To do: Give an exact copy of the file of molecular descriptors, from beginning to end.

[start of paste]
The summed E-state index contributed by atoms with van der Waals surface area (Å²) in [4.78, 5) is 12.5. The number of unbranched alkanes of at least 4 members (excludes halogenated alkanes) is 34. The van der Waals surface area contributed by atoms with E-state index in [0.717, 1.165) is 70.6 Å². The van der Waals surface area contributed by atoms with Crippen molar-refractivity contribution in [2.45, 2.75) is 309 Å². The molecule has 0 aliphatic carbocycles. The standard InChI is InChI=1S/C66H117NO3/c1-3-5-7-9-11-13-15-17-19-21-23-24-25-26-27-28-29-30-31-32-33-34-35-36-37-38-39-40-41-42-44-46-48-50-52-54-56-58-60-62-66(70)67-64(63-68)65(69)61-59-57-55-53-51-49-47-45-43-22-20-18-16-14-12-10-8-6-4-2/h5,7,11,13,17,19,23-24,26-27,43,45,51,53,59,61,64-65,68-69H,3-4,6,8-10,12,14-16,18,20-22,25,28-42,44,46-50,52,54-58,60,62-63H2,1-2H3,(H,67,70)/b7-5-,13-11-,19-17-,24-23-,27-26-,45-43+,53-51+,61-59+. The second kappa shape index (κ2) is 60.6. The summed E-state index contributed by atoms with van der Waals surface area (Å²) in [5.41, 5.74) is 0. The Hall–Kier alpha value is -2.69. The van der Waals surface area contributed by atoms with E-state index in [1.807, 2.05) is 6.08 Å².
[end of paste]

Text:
The summed E-state index contributed by atoms with van der Waals surface area (Å²) in [4.78, 5) is 12.5. The number of unbranched alkanes of at least 4 members (excludes halogenated alkanes) is 34. The van der Waals surface area contributed by atoms with E-state index in [0.717, 1.165) is 70.6 Å². The van der Waals surface area contributed by atoms with Crippen molar-refractivity contribution in [2.45, 2.75) is 309 Å². The molecule has 0 aliphatic carbocycles. The standard InChI is InChI=1S/C66H117NO3/c1-3-5-7-9-11-13-15-17-19-21-23-24-25-26-27-28-29-30-31-32-33-34-35-36-37-38-39-40-41-42-44-46-48-50-52-54-56-58-60-62-66(70)67-64(63-68)65(69)61-59-57-55-53-51-49-47-45-43-22-20-18-16-14-12-10-8-6-4-2/h5,7,11,13,17,19,23-24,26-27,43,45,51,53,59,61,64-65,68-69H,3-4,6,8-10,12,14-16,18,20-22,25,28-42,44,46-50,52,54-58,60,62-63H2,1-2H3,(H,67,70)/b7-5-,13-11-,19-17-,24-23-,27-26-,45-43+,53-51+,61-59+. The second kappa shape index (κ2) is 60.6. The summed E-state index contributed by atoms with van der Waals surface area (Å²) in [5.41, 5.74) is 0. The Hall–Kier alpha value is -2.69. The van der Waals surface area contributed by atoms with E-state index in [1.807, 2.05) is 6.08 Å².